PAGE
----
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Welcome to Econ 1. Introduction to Microeconomics Week 2.2, Tuesday, February 15. Review: Definitions. Good : is anything that an individual wants to have more of, at zero price. Resource : Anything that can be used to produce goods.

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welcome to econ 1

Welcome to Econ 1

Introduction to Microeconomics

Week 2.2, Tuesday, February 15

review definitions

Review: Definitions

Good : is anything that an individual wants to have more of, at zero price.

Resource: Anything that can be used to produce goods.

Scarcity: A good is scarce if the amount desired at zero price is more than the amount available at zero price.

(Scarce good = Economic Good)

review assumptions
Review:Assumptions
  • Humankind has unlimited wants
  • Our resources are limited
  • Scarcity: Individually, and as a Society, we do not have enough resources to produce all the things we want.
review implications of scarcity
Review:Implications of Scarcity
  • Choice: people must choose which goods to acquire.
  • Economic Cost: The Cost of any action, is the personal value of the next highest valued alternative given-up.
costs economic vs accounting
Costs: Economic vs. Accounting
  • Accounting Cost: The explicit expenditure for a given activity.
  • Economic Cost: The Cost of any action, is the personal value of the next highest valued alternative given-up.
  • Economic Cost includes Explicit & Implicit
  • Sunk Cost: Past expenditures that no longer represent an alternative (Not a part of Economic Cost)
review implications of scarcity1
Review:Implications of Scarcity
  • Choice: people must choose which goods to acquire.
  • Economic Cost: The Cost of any action, is the personal value of the next highest valued alternative given-up.
  • Competition: We are in a state of competition for the use of resources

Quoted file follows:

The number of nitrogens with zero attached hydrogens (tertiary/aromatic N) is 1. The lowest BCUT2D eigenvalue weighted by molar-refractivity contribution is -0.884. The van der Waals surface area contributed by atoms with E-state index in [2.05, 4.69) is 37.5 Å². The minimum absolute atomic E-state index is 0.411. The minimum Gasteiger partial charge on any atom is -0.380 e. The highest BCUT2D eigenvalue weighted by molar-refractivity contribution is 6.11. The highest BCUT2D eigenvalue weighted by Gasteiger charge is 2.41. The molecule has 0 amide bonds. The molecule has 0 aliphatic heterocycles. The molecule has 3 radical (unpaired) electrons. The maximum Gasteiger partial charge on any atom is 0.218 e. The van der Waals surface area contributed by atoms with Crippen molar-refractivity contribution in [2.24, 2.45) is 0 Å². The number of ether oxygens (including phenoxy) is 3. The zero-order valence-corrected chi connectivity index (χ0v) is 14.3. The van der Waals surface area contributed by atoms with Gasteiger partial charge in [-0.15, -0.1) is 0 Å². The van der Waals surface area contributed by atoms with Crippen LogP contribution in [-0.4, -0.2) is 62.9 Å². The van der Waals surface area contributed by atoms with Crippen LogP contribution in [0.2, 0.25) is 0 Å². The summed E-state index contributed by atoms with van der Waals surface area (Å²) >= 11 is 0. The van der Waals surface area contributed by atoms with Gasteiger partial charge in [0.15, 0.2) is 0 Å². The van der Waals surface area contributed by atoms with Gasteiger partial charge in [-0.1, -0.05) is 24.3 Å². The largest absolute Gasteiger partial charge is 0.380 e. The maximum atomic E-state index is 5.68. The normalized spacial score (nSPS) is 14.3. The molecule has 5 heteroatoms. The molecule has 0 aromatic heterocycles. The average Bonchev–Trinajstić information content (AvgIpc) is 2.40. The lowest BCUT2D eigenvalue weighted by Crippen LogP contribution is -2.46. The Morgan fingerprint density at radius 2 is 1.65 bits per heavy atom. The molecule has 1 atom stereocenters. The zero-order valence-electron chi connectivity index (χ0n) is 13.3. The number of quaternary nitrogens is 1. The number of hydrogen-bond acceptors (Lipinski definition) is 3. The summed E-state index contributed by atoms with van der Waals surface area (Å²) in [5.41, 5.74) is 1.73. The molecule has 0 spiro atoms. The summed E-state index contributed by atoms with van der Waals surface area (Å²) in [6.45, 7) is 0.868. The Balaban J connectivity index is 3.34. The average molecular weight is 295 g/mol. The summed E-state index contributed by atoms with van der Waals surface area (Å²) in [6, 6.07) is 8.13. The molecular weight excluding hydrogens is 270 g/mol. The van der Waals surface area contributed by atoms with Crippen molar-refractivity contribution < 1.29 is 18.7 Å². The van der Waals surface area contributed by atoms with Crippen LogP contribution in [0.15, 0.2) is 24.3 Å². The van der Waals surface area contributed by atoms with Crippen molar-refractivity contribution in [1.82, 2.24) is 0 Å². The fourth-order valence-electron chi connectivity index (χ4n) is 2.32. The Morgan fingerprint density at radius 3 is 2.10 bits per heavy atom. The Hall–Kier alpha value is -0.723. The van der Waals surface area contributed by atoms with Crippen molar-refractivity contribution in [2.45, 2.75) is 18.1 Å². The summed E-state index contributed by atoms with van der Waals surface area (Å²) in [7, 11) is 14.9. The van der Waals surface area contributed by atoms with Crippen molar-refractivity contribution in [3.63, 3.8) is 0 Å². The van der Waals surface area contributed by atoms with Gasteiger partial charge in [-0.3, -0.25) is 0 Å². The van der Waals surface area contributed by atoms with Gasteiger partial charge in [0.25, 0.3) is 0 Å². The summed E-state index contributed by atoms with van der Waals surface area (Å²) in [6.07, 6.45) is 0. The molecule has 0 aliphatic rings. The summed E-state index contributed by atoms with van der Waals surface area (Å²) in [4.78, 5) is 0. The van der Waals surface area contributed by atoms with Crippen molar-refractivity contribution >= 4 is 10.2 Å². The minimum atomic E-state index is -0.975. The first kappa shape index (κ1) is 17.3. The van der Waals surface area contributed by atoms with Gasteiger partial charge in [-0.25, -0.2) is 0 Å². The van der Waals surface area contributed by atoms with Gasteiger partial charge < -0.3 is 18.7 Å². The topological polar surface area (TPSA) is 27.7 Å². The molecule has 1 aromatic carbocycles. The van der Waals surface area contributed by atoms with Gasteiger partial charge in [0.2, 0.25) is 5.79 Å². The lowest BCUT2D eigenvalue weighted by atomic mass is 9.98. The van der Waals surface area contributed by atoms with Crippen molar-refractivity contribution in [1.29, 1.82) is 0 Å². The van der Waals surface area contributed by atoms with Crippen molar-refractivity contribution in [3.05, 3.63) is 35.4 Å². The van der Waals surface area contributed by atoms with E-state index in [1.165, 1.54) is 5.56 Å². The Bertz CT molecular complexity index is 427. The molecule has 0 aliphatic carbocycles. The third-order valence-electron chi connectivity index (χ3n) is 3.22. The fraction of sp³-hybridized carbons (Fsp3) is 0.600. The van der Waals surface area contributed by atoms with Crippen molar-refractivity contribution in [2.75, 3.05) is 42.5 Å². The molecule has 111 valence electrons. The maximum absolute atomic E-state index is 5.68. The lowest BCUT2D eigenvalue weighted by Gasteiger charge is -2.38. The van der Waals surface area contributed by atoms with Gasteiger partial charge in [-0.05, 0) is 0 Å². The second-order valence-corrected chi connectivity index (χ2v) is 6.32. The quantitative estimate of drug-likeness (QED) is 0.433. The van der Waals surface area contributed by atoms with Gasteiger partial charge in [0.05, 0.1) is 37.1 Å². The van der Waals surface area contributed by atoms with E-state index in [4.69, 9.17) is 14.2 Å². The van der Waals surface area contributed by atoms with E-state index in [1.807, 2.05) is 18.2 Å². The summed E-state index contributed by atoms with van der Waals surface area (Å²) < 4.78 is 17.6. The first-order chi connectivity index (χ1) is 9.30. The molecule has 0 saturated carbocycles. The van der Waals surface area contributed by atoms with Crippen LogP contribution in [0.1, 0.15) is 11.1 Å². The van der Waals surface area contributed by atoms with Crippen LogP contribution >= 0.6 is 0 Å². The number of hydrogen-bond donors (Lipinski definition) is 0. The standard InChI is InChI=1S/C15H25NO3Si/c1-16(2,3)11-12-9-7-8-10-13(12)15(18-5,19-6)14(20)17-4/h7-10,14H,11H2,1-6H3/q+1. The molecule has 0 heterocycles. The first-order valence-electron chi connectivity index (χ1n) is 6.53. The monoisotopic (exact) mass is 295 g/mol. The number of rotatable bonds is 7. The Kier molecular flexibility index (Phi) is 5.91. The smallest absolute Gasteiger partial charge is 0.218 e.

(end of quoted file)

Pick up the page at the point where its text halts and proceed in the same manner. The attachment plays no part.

forms of competition in society
Forms of Competition in Society
  • Violence, or Threat of Violence
  • Social/Political: competition on the basis of some limited behavior or characteristic
  • Economic/Market: competition based on offering the highest value in exchange.
scarcity society choices
Scarcity  Society Choices
  • What to produce? Goal find the mixture of outputs that maximizes society’s value.
  • How to produce? Goal: find the optimal mix of inputs to maximize technical output.
  • For whom to produce? Who will get to consume the goods produced.
what economics is about
What Economics Is About
  • Microeconomics: decisions of individuals and firms: what to buy and what to produce.
  • Macroeconomics: the whole economic system and the role of government.
mechanisms of choice
Mechanisms of Choice
  • Political: our representatives make choices
  • Economic/market: individuals and firms make choices based on relative prices about what to produce
ten principles of economics
Ten Principles of Economics
  • Individual decision making
  • How people interact
  • The economy as a whole
individual decision making
Individual Decision Making
  • People Face Trade-offs: Choice
  • Opportunity Cost
  • Rational people think at the margins
  • People respond to incentives
how people interact
How People Interact
  • Trade Makes everyone better off